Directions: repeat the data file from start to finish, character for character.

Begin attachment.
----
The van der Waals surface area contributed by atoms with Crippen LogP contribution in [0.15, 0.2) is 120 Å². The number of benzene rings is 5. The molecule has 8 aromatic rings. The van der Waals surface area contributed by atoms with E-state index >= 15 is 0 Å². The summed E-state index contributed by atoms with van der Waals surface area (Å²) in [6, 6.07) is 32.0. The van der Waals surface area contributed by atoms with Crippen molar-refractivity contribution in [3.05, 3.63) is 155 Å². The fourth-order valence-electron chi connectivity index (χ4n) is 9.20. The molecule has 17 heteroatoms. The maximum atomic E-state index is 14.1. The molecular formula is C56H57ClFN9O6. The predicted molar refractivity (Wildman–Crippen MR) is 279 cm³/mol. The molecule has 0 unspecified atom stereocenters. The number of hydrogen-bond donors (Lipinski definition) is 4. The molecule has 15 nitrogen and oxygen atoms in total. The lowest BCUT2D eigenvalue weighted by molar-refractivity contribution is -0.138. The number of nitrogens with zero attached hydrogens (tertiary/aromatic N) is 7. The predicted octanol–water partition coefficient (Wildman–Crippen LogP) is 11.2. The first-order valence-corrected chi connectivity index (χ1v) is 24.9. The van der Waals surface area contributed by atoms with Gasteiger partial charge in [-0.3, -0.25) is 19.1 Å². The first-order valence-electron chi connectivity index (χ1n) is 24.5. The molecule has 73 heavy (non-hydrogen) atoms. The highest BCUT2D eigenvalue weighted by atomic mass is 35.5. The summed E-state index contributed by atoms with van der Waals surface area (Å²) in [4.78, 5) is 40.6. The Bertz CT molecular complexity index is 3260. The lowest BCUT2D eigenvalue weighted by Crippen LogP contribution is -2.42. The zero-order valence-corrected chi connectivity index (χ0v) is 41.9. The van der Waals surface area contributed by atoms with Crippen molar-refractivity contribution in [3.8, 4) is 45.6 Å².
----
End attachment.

The van der Waals surface area contributed by atoms with Crippen LogP contribution in [0.15, 0.2) is 120 Å². The number of benzene rings is 5. The molecule has 8 aromatic rings. The van der Waals surface area contributed by atoms with E-state index >= 15 is 0 Å². The summed E-state index contributed by atoms with van der Waals surface area (Å²) in [6, 6.07) is 32.0. The van der Waals surface area contributed by atoms with Crippen molar-refractivity contribution in [3.05, 3.63) is 155 Å². The fourth-order valence-electron chi connectivity index (χ4n) is 9.20. The molecule has 17 heteroatoms. The maximum atomic E-state index is 14.1. The molecular formula is C56H57ClFN9O6. The predicted molar refractivity (Wildman–Crippen MR) is 279 cm³/mol. The molecule has 0 unspecified atom stereocenters. The number of hydrogen-bond donors (Lipinski definition) is 4. The molecule has 15 nitrogen and oxygen atoms in total. The lowest BCUT2D eigenvalue weighted by molar-refractivity contribution is -0.138. The number of nitrogens with zero attached hydrogens (tertiary/aromatic N) is 7. The predicted octanol–water partition coefficient (Wildman–Crippen LogP) is 11.2. The first-order valence-corrected chi connectivity index (χ1v) is 24.9. The van der Waals surface area contributed by atoms with Gasteiger partial charge in [-0.3, -0.25) is 19.1 Å². The first-order valence-electron chi connectivity index (χ1n) is 24.5. The molecule has 73 heavy (non-hydrogen) atoms. The highest BCUT2D eigenvalue weighted by atomic mass is 35.5. The summed E-state index contributed by atoms with van der Waals surface area (Å²) in [4.78, 5) is 40.6. The Bertz CT molecular complexity index is 3260. The lowest BCUT2D eigenvalue weighted by Crippen LogP contribution is -2.42. The zero-order valence-corrected chi connectivity index (χ0v) is 41.9. The van der Waals surface area contributed by atoms with Crippen molar-refractivity contribution in [3.8, 4) is 45.6 Å².